Verizon awarded over $33 million in cybersquatting case

United States of America

In Verizon California Inc v OnlineNIC Inc (Case C-08-2832 JF (RS), December 19 2008), Verizon California Inc has received an unopposed default judgment against OnlineNIC Inc. Under US law, default judgments are binding in favour of the plaintiff if the defendant has not responded to a legally served summons or has failed to appear in a court. 

Ten years ago Congress enacted the Anti-cybersquatting Consumer Protection Act (ACPA), now codified in Section 43(d), 15 USC § 1125(d)(1) of the Lanham Act. Two related causes of action are covered by that section. Subsection 1 provides an action in personam against a cybersquatter grounded in bad faith (registration or use of the domain name). Subsection 2 creates an action in rem against the domain name itself where:

  • the cybersquatter is not subject to personal jurisdiction of the court in the judicial district in which the domain name registrar or registry that issued the domain name is located; or
  • the trademark owner is unable to find the cybersquatter after due diligence.  

Both grounds were used in the present case.

Verizon alleged that OnlineNIC was a prolific cybersquatter, registering at least 663 domain names (eg, '' and '') that are confusingly similar to Verizon's famous trademarks or service marks (eg, VERIZON and VERIZON WIRELESS). A cybersquatter may receive advertising revenue when internet users accidentally mistype a web address and inadvertently visit the cybersquatter's website rather than the intended website. OnlineNIC had concealed its location so that in personam service of process was not achieved. The US District Court for the Northern District of California granted Verizon's ex parte application for an order authorizing service on OnlineNIC in personam by delivery of the summons and complaint to the California secretary of state.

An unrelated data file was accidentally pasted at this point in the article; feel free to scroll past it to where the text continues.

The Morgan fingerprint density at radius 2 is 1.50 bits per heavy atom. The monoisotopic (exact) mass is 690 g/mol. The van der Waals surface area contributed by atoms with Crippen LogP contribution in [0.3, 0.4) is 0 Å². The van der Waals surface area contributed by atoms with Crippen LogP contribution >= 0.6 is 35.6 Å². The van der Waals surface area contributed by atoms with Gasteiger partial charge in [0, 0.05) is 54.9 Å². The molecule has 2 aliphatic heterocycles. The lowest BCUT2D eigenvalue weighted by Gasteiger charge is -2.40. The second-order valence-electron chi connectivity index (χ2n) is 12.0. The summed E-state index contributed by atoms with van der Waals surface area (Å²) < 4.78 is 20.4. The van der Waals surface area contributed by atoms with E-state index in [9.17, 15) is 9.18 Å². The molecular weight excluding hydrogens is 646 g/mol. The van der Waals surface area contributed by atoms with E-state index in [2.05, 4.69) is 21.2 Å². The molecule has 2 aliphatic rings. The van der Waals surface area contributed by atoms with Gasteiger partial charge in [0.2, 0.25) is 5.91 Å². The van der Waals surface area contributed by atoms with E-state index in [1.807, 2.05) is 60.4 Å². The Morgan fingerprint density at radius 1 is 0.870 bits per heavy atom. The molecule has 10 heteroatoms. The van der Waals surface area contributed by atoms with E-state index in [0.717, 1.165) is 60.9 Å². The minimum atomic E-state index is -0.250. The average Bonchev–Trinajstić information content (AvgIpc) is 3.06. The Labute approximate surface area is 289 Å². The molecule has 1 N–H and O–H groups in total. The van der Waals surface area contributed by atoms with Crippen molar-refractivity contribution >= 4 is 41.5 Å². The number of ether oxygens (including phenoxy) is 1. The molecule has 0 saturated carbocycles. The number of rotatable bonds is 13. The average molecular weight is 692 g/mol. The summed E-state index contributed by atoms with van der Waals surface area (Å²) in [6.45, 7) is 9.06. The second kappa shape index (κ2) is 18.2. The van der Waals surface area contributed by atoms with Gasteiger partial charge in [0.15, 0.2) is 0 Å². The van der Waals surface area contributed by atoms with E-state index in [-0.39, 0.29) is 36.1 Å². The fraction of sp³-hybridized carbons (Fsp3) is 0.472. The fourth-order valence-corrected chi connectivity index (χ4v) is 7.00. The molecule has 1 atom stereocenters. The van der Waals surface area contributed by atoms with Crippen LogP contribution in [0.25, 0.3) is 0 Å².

Upon default, the well-pleaded allegations in the complaint are considered to be true and sufficient to establish a defendant's liability. However, absent a hearing, this rule does not apply to allegations with respect to damages. In lieu of actual damages, Section 43(d)(1) coupled with Section 35 permit an election by the plaintiff of statutory damages of between $1,000 and $100,000 for each domain name found to be in violation of the provisions of the ACPA. A violation occurs where a domain name registrant registers, uses or traffics in a domain name that is identical or confusingly similar to a distinctive or famous trademark, with bad-faith intent to profit from the trademark. 
In the instant case, the court found that OnlineNIC's actions with respect to Verizon's trademarks undoubtedly violated the ACPA. OnlineNIC did not refute that finding, but refused to alter its behaviour. Its bad faith was further evidenced by its machinations to avoid detection through the use of fictitious business entities, shell corporations and domain kiting. After a hearing in December 11 2008, wherein OnlineNIC failed to appear, the court concluded that OnlineNIC had committed 663 violations of the ACPA. Therefore, the court entered judgment in Verizon's favour, awarding $50,000 for each of the 663 violations - a total of $33.15 million. 
The ACPA also authorizes transfer of offending domain names to the rightful owner. Accordingly, the court entered an order transferring the ownership of all 663 offending domain names to Verizon. Finally, Section 34, 15 USC § 1116(a) authorizes injunctive relief to prevent violations under the ACPA. Therefore, the court entered injunctive relief against OnlineNIC's ongoing and egregious violations of the ACPA, concluding that permanent injunctive relief was appropriate. A defendant which has had a default judgment entered against it may move for an order vacating the judgment if the defendant can show 'good cause' for not responding to the complaint or summons. 
While this is one of the largest monetary default judgments against a cybersquatter under the ACPA to date, it will probably not be the last. It is highly unlikely that OnlineNIC will be able to set aside this default judgment.
Brian E Banner, Rothwell Figg Ernst & Manbeck PC, Washington DC

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